And no one drives this point home more decisively than Manny Pacquiao.
Punching his way to the presidency?
(Courtesy of mp8.ph)
My Sunday night was jolted when my online news feed was bombarded with headlines and reactions reporting on the famous boxer's apparently not-yet-publicized longstanding desire to be the President of this country.
Unscientifically, I can divide the reactions into two camps: the Give Chance To Others and the Did Marquez Smack Him That Hard groups.
The first one argues that the intelligent ones - like Marcos and GMA - have been given their time in the spotlight, and they ask if intelligence demands that one surrenders our moral compass. They also say that the boxing icon has proven to be generous privately, so imagine what he can do in an official capacity. And lastly, how unfair it is to pigeonhole him as being "only" a boxer, as most people have more to them than meets the eye.
The latter group replies that he's had his chance as a legislator, to prove his mettle. The legislative record shows Pacquiao has had the most absences in Congress, and was quite vocal about opposing the RH Law, despite it being supported by a majority of citizens in this country. He's also started his own political dynasty and has no qualms admitting he consults religious leaders when deciding on secular matters. A small portion of this group opines that his decisive loss by Marquez's hand sealed his fate as far as boxing is concerned, and he now has to find a new field to be victorious in once again.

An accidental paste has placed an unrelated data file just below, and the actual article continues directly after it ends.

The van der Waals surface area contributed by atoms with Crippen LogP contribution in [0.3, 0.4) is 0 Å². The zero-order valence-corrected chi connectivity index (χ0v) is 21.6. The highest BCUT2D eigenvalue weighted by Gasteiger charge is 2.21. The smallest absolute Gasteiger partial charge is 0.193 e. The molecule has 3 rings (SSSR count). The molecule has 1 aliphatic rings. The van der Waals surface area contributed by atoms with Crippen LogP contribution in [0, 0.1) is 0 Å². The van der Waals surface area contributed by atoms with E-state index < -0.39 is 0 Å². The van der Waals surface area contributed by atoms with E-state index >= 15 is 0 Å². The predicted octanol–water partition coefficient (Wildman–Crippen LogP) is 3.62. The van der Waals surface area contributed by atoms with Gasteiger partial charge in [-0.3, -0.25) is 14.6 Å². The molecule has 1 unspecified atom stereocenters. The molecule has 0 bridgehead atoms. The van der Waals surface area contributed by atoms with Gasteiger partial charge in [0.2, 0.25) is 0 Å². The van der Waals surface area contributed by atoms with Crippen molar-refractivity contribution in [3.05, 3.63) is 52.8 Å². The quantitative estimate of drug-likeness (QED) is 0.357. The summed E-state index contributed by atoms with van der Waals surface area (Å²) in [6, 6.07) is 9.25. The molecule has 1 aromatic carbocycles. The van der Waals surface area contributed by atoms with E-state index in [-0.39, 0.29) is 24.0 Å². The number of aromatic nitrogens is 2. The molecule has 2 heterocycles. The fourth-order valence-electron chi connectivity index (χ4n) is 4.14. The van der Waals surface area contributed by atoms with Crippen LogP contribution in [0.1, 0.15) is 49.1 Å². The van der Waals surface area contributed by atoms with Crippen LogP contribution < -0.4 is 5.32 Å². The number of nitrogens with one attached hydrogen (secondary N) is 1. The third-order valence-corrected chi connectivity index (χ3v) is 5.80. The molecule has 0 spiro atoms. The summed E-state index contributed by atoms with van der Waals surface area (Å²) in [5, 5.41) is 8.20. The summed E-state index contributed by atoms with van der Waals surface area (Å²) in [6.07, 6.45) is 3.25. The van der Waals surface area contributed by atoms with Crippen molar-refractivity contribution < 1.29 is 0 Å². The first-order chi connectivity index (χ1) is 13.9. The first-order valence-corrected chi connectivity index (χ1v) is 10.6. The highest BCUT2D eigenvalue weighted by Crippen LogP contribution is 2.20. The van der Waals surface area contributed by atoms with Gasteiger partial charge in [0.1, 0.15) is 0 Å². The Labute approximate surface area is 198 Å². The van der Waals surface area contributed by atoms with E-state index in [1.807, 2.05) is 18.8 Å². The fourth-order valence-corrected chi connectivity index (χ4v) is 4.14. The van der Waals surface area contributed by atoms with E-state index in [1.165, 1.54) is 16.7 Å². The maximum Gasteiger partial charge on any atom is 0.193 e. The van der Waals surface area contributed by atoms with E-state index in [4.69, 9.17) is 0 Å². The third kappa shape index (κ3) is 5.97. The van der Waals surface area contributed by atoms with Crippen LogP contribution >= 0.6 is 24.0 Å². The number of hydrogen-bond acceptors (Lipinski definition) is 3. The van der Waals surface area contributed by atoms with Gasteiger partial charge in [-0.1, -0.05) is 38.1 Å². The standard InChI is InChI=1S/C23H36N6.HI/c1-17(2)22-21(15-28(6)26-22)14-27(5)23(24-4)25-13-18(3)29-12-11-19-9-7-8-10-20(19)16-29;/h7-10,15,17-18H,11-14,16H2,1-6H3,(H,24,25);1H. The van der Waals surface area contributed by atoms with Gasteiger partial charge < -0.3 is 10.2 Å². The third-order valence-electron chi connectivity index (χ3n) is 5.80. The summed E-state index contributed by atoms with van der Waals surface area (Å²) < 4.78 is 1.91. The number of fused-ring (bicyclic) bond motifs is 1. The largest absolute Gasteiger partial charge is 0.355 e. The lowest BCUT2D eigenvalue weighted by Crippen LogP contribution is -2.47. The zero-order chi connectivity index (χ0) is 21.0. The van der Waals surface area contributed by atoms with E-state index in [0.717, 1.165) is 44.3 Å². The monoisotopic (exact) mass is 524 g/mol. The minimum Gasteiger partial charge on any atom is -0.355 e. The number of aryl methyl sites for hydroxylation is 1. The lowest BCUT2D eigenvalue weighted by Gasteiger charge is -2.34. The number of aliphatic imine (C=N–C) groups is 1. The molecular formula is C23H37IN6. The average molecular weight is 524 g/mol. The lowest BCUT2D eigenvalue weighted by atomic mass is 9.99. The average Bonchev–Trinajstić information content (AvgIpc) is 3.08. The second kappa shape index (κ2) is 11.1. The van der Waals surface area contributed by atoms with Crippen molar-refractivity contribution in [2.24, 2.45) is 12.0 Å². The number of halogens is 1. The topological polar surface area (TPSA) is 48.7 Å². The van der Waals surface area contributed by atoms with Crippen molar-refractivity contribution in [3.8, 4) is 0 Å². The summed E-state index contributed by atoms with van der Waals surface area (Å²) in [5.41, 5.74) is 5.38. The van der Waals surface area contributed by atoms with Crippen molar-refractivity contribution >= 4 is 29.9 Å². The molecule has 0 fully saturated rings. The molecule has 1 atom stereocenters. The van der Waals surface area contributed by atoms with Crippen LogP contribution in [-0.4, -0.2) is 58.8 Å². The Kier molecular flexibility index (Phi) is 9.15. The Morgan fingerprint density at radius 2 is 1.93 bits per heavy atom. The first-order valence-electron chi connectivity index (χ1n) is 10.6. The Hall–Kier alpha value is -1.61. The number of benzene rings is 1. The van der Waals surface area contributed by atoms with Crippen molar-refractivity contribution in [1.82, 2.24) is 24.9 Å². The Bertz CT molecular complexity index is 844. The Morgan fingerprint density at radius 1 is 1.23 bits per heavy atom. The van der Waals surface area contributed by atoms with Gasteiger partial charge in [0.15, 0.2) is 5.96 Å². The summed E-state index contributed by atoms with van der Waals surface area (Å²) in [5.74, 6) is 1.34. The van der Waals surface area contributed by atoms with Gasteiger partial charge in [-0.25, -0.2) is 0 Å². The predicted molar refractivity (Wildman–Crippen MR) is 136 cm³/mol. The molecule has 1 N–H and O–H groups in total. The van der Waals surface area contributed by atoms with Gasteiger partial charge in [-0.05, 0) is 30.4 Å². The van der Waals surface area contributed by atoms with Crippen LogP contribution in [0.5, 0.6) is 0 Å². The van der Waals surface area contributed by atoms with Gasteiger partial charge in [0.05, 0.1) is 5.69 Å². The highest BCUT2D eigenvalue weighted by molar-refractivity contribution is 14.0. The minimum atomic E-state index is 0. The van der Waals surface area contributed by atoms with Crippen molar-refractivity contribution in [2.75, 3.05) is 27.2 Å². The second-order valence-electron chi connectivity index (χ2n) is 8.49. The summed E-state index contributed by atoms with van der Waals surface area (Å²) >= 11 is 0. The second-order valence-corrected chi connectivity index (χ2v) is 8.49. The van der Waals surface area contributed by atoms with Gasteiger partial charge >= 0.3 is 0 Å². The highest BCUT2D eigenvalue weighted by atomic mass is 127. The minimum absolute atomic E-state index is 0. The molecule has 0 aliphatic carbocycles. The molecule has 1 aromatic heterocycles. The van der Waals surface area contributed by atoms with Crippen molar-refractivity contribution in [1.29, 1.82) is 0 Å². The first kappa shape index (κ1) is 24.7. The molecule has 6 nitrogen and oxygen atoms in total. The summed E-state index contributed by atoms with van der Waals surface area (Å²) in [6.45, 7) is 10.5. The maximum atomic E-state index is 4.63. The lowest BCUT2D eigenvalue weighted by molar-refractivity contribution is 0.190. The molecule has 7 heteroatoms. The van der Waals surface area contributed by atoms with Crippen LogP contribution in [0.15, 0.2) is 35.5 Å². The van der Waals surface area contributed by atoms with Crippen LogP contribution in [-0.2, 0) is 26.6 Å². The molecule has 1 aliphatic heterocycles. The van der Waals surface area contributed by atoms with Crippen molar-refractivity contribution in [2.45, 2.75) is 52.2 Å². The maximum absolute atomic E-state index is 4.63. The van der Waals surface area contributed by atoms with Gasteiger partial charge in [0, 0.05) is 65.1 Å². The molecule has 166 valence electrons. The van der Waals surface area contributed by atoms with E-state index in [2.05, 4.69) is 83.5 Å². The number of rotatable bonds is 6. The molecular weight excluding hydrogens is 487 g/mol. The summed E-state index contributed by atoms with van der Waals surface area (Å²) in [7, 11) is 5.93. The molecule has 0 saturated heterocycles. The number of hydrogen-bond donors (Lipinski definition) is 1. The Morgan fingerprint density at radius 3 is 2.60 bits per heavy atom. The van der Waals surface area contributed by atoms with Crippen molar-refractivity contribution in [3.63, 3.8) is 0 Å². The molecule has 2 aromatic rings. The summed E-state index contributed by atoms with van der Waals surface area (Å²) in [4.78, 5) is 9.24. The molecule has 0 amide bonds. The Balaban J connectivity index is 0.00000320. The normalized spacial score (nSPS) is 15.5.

Frankly, it shouldn't be that surprising that he went the political route. It is a reflection of one of the biggest changes in our political landscape these past years, that of parlaying popularity in other fields into political currency. To be more accurate, when one's star is fading in a previous career, it's time to dive in the warm waters of politics.
Admit it: how many times have those of us in our late thirties/early forties wax nostalgic when we hear so-and-so is now the councilor or board member of a province we've never been to, and think "wasn't s/he the 'it' girl/boy of the 80's/90's or figured in some scandal?"
It certainly doesn't help that we have set questionably low standards for who we think deserves to lead us and represent us on the national stage. The entry of literal clowns into places like the Senate has the backing of our Constitution, and it infuriates me no end when people argue from the standpoint of the least common denominator and say anyone should be free to run for this country's top post.
Is it a crime to aspire for greatness? To expect a leader to be a little better than most of us? To be a role model worthy of emulation? To highlight substance over form?
It's been often said that one needs only a pure heart, willing to serve, to run for public office. My response has always been, you can do that without having any government position. Manny himself has been known to give handouts.
Is he now throwing his hat in the political ring because his boxing career is now in its twilight years? Will he be going for an occasional bout or two if he wins as President, the way he did as a legislator? Why should I vote him for President, when he thinks public service is a part time job? (To be fair, we have sitting senators who have shown Manny that he doesn't have to give up his "previous career" as they continue appearing in films and variety shows.)
In the meantime, I'll have to have a discussion with my high school counselor. She never informed me that, when all else fails, there's always politics to fallback to.